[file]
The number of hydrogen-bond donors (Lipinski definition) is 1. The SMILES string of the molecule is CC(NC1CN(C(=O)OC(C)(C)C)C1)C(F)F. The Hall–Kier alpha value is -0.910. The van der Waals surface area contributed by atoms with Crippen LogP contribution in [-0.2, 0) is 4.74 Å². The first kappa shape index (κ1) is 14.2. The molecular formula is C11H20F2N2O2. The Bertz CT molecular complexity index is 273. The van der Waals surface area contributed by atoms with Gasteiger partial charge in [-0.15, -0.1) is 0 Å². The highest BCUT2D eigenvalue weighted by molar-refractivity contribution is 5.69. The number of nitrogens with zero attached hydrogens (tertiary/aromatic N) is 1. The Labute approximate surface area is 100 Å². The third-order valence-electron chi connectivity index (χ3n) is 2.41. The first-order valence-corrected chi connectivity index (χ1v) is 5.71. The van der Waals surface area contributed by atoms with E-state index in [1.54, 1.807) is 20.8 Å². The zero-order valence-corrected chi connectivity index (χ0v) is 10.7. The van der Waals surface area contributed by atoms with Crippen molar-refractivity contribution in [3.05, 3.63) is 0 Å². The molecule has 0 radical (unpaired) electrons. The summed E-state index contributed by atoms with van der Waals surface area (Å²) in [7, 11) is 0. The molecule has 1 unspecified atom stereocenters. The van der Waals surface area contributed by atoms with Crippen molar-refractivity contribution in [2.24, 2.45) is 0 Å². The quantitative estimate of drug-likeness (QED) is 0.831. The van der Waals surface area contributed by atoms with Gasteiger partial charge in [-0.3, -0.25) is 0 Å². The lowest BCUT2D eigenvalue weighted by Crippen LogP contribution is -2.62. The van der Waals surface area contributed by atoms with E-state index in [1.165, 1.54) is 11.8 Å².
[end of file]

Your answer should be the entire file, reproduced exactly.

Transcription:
The number of hydrogen-bond donors (Lipinski definition) is 1. The SMILES string of the molecule is CC(NC1CN(C(=O)OC(C)(C)C)C1)C(F)F. The Hall–Kier alpha value is -0.910. The van der Waals surface area contributed by atoms with Crippen LogP contribution in [-0.2, 0) is 4.74 Å². The first kappa shape index (κ1) is 14.2. The molecular formula is C11H20F2N2O2. The Bertz CT molecular complexity index is 273. The van der Waals surface area contributed by atoms with Gasteiger partial charge in [-0.15, -0.1) is 0 Å². The highest BCUT2D eigenvalue weighted by molar-refractivity contribution is 5.69. The number of nitrogens with zero attached hydrogens (tertiary/aromatic N) is 1. The Labute approximate surface area is 100 Å². The third-order valence-electron chi connectivity index (χ3n) is 2.41. The first-order valence-corrected chi connectivity index (χ1v) is 5.71. The van der Waals surface area contributed by atoms with E-state index in [1.54, 1.807) is 20.8 Å². The zero-order valence-corrected chi connectivity index (χ0v) is 10.7. The van der Waals surface area contributed by atoms with Crippen molar-refractivity contribution in [3.05, 3.63) is 0 Å². The molecule has 0 radical (unpaired) electrons. The summed E-state index contributed by atoms with van der Waals surface area (Å²) in [7, 11) is 0. The molecule has 1 unspecified atom stereocenters. The van der Waals surface area contributed by atoms with Crippen molar-refractivity contribution in [2.24, 2.45) is 0 Å². The quantitative estimate of drug-likeness (QED) is 0.831. The van der Waals surface area contributed by atoms with Gasteiger partial charge in [-0.3, -0.25) is 0 Å². The lowest BCUT2D eigenvalue weighted by Crippen LogP contribution is -2.62. The van der Waals surface area contributed by atoms with E-state index in [1.165, 1.54) is 11.8 Å².